Career Week at Molly Stark starts with law enforcement
BENNINGTON — For Molly Stark Elementary School students, this week includes math, English — and learning about careers.
The week of April 8 marks the fifth Career Week at Molly Stark, where students learn about different career possibilities with presentations from people involved in those professions.
On Monday, it was Bennington Police Chief Paul Doucette and his son, Ben Doucette, who talked to the students about their careers in law enforcement. Ben Doucette is a deputy in the Bennington County Sheriff's Department. Later this week, the school will host the Bennington Fire Department, a member of the Bennington airport, author Karen Gross, and Lawrence Toscano, a local composer/conductor.
"What do you guys think the police and the deputies really do?" Paul Doucette asked the group of about 40 third-graders gathered in the school's library.
"Chase down criminals," one student said.
"That's one thing we do," he replied.
"Tase people," one said. That happens occasionally, Doucette replied.
"The police do a lot of different things," he said. Police go to fire and rescue calls, respond to people who crash their cars and also help people work out issues, he said.
"Do we have to arrest everybody?" he asked the students, to a chorus of "no"s.
"Absolutely not," he said. "Sometimes it's easier, when people do something wrong, to talk to them, and we like to try to change behavior."
He told students there's a big fallacy about police work — "that all we do is eat doughnuts, write speeding tickets and arrest people," he said. "That's not all we do," he said. "We go to all sorts of different types of calls."
He also told the students about police officers assigned to Mount Anthony Union Middle School and Mount Anthony Union High School, and the Southwest Vermont Career Development Center, to make sure the school is safe and help people through issues.
"Just because the police cars are parked out front, doesn't mean something bad's happening, right?" he said.
Ben Doucette also explained to students how he followed his career path in law enforcement, from the law enforcement program at the CDC, to applying to the sheriff's department, and undergoing training and examination, including the police academy in 2017, an additional 80 hours of training, a polygraph test and an entrance exam.
Paul Doucette told the students about how his department has interns from the CDC, who write tickets, go on calls and work in conflict resolution.
"It's a lot of fun, and at the same time, you're learning things," he said. "And it helps you decide — because we've had some people go through the program and decide, 'hey, I'm not really sure I want to do this.'"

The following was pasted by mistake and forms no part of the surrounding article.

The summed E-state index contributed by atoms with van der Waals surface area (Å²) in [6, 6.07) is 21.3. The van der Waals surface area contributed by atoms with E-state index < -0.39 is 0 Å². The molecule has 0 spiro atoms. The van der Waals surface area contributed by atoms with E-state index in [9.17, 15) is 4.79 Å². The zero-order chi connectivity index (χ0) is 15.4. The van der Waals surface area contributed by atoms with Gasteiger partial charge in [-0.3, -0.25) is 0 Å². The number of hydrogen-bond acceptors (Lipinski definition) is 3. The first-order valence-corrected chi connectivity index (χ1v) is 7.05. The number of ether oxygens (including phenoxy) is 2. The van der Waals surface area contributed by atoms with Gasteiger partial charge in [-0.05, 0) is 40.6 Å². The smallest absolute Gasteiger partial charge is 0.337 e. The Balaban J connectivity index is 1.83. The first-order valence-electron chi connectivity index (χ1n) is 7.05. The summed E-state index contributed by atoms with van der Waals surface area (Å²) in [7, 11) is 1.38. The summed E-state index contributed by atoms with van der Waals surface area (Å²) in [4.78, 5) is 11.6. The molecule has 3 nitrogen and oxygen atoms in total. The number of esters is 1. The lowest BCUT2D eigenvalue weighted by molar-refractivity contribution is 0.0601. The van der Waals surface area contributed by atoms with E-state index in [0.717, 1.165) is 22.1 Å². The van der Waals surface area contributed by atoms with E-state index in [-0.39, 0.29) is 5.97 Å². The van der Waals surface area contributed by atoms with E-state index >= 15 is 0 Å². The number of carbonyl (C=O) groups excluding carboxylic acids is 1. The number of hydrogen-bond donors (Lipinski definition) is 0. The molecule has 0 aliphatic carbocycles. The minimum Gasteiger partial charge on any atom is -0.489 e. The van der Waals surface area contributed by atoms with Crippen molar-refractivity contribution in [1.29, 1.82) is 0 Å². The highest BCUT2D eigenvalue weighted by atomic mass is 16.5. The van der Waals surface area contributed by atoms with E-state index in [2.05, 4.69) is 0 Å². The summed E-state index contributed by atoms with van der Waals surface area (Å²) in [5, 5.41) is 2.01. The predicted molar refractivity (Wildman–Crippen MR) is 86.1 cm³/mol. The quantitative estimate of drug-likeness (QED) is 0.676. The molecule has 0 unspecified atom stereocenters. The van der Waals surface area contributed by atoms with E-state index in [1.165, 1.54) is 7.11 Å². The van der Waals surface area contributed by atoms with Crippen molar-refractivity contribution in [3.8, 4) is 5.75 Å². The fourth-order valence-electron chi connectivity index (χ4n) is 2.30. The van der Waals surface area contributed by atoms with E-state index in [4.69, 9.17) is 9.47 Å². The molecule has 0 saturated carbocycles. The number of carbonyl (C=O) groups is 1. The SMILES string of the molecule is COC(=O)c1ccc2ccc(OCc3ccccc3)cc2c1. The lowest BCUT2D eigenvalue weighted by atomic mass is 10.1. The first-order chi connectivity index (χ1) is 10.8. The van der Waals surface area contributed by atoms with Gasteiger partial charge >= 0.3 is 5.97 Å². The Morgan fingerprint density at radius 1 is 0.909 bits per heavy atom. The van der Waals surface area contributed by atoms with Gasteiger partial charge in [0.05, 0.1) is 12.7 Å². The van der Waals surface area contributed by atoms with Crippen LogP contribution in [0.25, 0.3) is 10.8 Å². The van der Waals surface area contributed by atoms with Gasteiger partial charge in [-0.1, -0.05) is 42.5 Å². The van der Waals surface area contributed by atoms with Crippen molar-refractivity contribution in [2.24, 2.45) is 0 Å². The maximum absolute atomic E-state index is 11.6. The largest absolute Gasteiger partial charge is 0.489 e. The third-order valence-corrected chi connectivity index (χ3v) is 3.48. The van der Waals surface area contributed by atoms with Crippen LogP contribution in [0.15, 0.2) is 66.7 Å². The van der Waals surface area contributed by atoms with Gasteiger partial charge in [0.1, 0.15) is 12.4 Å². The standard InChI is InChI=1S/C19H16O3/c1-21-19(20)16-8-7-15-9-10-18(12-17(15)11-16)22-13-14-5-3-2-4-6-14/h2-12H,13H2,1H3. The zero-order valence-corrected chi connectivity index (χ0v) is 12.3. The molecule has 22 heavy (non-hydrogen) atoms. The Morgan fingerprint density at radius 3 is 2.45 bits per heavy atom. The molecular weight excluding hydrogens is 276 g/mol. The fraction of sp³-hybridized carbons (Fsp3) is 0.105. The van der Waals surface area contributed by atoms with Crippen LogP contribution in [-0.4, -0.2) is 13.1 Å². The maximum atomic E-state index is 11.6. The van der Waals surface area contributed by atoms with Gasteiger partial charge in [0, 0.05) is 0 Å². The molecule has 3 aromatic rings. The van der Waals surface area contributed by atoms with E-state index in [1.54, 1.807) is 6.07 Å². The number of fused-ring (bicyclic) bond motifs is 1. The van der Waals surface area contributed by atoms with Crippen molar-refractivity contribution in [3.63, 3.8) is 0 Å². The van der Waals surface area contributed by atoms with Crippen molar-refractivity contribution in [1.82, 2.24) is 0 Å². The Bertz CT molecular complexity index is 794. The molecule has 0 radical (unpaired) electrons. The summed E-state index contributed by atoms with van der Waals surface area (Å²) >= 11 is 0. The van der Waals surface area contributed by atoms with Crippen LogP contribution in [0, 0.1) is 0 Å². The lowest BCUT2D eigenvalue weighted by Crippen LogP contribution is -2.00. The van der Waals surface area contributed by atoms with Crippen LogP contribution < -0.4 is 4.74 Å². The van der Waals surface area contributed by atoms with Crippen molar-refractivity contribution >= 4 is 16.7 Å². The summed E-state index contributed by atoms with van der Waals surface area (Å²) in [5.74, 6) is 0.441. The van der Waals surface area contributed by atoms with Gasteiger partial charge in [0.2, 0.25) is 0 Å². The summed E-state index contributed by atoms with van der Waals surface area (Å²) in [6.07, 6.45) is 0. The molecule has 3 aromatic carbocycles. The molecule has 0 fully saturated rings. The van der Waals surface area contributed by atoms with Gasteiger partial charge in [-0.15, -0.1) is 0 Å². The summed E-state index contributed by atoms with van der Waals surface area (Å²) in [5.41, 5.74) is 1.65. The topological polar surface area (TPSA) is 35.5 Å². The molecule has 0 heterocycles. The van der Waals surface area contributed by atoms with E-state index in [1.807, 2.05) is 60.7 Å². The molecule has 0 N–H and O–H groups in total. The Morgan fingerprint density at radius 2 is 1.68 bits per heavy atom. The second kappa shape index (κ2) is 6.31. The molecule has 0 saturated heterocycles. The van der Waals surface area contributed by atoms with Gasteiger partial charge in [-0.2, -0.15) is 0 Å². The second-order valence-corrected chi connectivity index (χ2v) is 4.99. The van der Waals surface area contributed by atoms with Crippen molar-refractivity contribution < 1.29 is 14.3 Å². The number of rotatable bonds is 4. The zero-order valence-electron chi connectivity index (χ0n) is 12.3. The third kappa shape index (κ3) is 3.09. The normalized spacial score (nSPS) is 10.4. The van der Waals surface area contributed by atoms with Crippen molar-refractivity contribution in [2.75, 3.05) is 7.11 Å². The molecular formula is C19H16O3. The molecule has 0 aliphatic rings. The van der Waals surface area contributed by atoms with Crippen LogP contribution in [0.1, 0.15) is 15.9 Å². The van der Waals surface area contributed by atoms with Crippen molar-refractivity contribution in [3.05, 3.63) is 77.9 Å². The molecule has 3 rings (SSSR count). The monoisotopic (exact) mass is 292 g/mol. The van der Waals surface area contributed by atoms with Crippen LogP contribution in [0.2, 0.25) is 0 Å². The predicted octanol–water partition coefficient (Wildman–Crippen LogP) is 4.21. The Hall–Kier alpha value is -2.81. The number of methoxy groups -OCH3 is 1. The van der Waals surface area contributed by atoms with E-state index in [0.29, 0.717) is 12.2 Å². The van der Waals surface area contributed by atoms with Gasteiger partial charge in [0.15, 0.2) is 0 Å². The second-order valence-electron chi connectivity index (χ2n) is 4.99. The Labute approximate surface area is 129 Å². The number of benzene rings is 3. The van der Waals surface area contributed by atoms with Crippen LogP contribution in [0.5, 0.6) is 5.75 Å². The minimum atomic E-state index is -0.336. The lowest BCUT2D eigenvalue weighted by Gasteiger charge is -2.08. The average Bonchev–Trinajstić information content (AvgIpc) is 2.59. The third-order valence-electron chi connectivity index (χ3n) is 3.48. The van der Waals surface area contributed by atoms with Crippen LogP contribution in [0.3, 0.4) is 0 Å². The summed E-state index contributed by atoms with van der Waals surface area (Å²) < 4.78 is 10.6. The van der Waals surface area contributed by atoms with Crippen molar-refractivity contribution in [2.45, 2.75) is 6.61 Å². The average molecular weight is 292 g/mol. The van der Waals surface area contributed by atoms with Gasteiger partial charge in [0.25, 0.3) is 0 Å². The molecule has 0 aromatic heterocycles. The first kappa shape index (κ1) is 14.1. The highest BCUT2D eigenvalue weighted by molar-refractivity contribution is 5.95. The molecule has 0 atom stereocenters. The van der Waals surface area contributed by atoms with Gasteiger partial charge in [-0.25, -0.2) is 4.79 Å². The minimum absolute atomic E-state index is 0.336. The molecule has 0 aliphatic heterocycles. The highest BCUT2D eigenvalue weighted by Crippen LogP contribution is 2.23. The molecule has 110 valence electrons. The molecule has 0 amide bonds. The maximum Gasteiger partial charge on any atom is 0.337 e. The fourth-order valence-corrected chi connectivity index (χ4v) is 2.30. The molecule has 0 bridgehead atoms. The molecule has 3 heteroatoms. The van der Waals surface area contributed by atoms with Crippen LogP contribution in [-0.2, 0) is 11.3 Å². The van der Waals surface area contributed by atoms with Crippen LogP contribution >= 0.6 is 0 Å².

Paul Doucette told the students about the importance of education in law enforcement, including subjects like math.
"Sometimes we sit in the classroom with our teachers, even in second and third and fourth and fifth grade and we're like, 'Ugh, what am I doing this for? Why do I want to learn this? Why do I need to know fractions?'" he said. "You know what guys? I used to be the same way."
But, he said, law enforcement requires skill in English, math and science.
Paul Doucette drew a diagram of a four-way intersection on a small whiteboard, describing a hypothetical crash of two cars going through the intersection.
"We're going to say this is a stop sign," he said. "We know that this car went through the stop sign. But that's not good enough."
The state also wants to know things like how fast the cars were traveling, including their impact speed. "That's why math is important," he said.
And once officers figure out that information, they have to write it down to tell the state and insurance companies what happened.
"So your math skills and your English skills have to be really good," he said.
The chief also showed the students police gear, including a baton, handcuffs and a ballistic vest.
"I do have a heart — this is going to sound hollow," he said, banging on the front of his shirt.
The vest acts as extra protection, even though it isn't bulletproof.
He also showed students a plate carrier, inviting a student to come up and try on the heavy black vest. It protects the heart and other major organs, like the lungs, liver and kidneys.
"The bottom line is — this will stop rifle rounds," he said. "This is just an extra piece of protection that police use to protect themselves, but we wear this so we can come into a dangerous situation, perhaps, to protect all of you."
Ben Doucette also showed the students his baton, holstered in his belt. Students gasped as he snapped it out.
"What you guys see on TV is not really realistic," said Paul Doucette. On TV, police beat people with these batons, but that's not how it works in real life, he said.
At the end of the presentation, students got to ask Paul and Ben Doucette their questions about law enforcement.
One boy asked how Paul Doucette what was the most number of calls he'd had in one day.
"We had 42 calls in one night," Paul Doucette replied, recalling an evening shift he worked about 15 years ago. The average at the Bennington Police Department has about 10,000 calls a year, he said.
Another student asked about the police dogs — two German shepherds, one named Gracie at BPD, and one named Millie at the sheriff's department.
"When the K-9 handler and the [dog] go to the police academy .. which one is tougher to train?" Paul Doucette asked the students. "The K-9, or the officer?" Students called out both answers.
"The officer," he replied. "The dogs are very, very, very smart, and they know what they're doing, but you have to train the officer to know and understand what the dogs are doing."
Patricia LeBoeuf can be reached at firstname.lastname@example.org, at @BAN_pleboeuf on Twitter and 802-447-7567, ext. 118.
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